The LHC is exploring for the first time the TeV energy range, which is where many of us expect supersymmetry to appear. The initial LHC results directly impact these expectations, and this paper discusses the impact. This paper is actually one of series that started in 2008, and it has been followed by a couple of more recent papers in 2011. This work is done with a group of a dozen or so people, roughly half theorists and half experimentalists, and makes a probabilistic global analysis of all experimental data relevant to supersymmetry, the most recent also discussing possible implications of the possible observation of the Higgs boson at the LHC.

SW: How have ideas on supersymmetry changed in the past decade? What are the primary challenges that remain to be met in the next?

During the past decade physicists were looking forward to data from the LHC, in particular concerning the Higgs boson and supersymmetry, in the expectation that LHC experiments would tell us finally whether these hypothesized particles exist or not. Before the LHC started, there was hope that the LHC might find supersymmetry in its initial runs. This has not happened so far, as discussed in the above papers, and there is some disappointment in the air among theorists.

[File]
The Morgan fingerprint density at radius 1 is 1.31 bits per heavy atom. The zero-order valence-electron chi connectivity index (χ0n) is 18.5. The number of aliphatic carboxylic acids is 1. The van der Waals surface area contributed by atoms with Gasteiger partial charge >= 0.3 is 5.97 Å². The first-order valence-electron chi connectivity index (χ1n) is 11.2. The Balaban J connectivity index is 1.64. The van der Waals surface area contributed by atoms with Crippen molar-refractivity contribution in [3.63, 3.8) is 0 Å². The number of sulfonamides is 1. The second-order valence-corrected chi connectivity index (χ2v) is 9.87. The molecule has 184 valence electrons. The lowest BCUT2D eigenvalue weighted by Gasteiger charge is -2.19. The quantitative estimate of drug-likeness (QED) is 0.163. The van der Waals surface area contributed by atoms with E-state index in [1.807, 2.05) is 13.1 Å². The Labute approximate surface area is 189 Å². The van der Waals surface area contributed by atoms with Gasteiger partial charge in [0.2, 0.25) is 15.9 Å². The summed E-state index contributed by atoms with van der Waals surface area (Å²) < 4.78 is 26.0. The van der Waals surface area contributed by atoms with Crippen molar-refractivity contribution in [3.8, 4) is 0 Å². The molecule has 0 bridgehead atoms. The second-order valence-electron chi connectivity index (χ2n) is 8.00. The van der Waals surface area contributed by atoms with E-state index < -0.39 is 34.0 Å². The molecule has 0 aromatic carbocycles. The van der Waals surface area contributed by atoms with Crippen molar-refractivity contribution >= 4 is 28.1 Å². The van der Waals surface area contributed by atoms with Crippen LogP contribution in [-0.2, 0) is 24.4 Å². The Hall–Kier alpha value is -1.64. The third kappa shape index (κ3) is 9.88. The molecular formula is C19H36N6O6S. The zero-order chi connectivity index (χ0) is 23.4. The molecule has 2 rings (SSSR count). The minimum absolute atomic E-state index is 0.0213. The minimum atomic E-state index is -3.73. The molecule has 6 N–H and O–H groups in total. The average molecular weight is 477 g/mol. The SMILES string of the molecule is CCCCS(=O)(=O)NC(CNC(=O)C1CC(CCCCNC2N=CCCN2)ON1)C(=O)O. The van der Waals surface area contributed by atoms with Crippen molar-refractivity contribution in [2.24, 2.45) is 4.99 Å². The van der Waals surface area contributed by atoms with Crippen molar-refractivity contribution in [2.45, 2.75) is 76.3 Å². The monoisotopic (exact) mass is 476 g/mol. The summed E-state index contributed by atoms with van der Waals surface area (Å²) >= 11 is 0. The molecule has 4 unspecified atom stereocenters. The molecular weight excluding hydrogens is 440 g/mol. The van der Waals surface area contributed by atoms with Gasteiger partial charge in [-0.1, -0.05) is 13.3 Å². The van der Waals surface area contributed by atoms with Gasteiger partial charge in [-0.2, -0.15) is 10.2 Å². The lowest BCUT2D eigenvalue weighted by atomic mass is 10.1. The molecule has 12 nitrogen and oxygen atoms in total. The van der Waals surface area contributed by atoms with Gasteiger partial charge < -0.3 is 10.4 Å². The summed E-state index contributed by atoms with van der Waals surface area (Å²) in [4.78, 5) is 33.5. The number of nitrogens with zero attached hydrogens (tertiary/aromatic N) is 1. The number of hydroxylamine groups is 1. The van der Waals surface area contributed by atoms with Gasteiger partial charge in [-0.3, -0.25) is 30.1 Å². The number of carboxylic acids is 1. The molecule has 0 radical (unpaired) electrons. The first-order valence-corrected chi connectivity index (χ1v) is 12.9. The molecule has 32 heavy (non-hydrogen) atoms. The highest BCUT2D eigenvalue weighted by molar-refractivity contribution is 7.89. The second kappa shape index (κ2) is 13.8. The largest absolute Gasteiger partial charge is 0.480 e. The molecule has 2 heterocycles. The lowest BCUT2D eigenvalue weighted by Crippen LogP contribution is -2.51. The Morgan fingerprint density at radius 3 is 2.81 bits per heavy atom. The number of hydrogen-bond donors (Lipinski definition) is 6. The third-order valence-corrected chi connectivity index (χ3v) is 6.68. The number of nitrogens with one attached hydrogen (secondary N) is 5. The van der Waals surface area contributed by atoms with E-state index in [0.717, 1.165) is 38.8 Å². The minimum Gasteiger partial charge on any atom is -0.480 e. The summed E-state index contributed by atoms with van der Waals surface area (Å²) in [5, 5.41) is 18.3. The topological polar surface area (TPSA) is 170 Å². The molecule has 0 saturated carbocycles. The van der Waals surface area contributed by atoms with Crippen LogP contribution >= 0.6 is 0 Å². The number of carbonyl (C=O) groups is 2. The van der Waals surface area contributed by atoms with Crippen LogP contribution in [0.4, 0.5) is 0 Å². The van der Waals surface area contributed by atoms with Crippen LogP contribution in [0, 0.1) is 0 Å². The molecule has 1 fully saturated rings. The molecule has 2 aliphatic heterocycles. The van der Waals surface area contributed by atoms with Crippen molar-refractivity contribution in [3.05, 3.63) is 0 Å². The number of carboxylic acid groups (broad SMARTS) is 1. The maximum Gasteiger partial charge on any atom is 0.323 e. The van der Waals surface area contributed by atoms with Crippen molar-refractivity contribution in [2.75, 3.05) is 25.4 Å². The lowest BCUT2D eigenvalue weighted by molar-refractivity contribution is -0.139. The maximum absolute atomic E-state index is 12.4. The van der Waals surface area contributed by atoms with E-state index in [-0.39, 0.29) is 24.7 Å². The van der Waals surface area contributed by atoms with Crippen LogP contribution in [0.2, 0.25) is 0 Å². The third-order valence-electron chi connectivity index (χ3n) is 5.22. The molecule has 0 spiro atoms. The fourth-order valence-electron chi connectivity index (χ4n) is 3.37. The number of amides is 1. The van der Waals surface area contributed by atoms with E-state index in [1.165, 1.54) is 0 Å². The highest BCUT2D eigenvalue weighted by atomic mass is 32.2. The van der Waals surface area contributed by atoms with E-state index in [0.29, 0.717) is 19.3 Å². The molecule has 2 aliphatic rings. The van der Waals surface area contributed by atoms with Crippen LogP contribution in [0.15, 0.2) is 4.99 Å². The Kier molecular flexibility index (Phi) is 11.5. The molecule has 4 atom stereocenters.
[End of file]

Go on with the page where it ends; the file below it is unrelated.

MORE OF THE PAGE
However, the LHC is only at the beginning of its journey, and it will be some years before we know the answer. The primary challenge for experimentalists is to make their searches as sensitive as possible, and the primary challenge for theorists is to imagine all the possible signatures of supersymmetry that they could or should look for.

John Ellis, Ph.D., FRS
Physics Department
King's College London
London, UK
Theory Division
Geneva, Switzerland


Ellis J., et al., “Supersymmetric dark matter in light of WMAP,” Phys. Lett. B. 565(1-4): 176-82, 17 July 2003 with 235 cites. Source: Essential Science Indicators from Thomson Reuters.


The data and citation records included in this report are from Thomson Reuters Web of ScienceTM. Web of ScienceTM is a registered trademark of Thomson Reuters. All rights reserved.